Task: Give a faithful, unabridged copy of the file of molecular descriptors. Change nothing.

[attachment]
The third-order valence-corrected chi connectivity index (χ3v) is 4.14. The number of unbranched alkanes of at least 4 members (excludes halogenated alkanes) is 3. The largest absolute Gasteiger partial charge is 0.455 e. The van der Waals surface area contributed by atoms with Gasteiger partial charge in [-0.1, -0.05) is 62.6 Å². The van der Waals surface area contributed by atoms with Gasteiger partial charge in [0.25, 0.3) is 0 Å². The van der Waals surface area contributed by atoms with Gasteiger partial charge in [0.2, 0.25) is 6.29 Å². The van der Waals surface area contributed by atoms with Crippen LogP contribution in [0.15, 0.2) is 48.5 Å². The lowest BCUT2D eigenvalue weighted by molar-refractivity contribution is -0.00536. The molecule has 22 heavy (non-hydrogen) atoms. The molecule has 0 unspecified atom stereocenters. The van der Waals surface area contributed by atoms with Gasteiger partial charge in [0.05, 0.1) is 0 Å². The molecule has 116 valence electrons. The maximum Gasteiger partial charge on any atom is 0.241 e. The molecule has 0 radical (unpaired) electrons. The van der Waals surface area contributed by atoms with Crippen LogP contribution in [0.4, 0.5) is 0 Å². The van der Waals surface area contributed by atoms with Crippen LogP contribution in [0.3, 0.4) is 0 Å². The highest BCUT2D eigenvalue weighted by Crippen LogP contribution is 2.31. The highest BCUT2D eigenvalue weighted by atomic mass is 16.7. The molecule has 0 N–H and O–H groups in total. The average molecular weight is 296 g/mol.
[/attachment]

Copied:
The third-order valence-corrected chi connectivity index (χ3v) is 4.14. The number of unbranched alkanes of at least 4 members (excludes halogenated alkanes) is 3. The largest absolute Gasteiger partial charge is 0.455 e. The van der Waals surface area contributed by atoms with Gasteiger partial charge in [-0.1, -0.05) is 62.6 Å². The van der Waals surface area contributed by atoms with Gasteiger partial charge in [0.25, 0.3) is 0 Å². The van der Waals surface area contributed by atoms with Gasteiger partial charge in [0.2, 0.25) is 6.29 Å². The van der Waals surface area contributed by atoms with Crippen LogP contribution in [0.15, 0.2) is 48.5 Å². The lowest BCUT2D eigenvalue weighted by molar-refractivity contribution is -0.00536. The molecule has 22 heavy (non-hydrogen) atoms. The molecule has 0 unspecified atom stereocenters. The van der Waals surface area contributed by atoms with Gasteiger partial charge in [0.05, 0.1) is 0 Å². The molecule has 116 valence electrons. The maximum Gasteiger partial charge on any atom is 0.241 e. The molecule has 0 radical (unpaired) electrons. The van der Waals surface area contributed by atoms with Crippen LogP contribution in [0.4, 0.5) is 0 Å². The van der Waals surface area contributed by atoms with Crippen LogP contribution in [0.3, 0.4) is 0 Å². The highest BCUT2D eigenvalue weighted by Crippen LogP contribution is 2.31. The highest BCUT2D eigenvalue weighted by atomic mass is 16.7. The molecule has 0 N–H and O–H groups in total. The average molecular weight is 296 g/mol.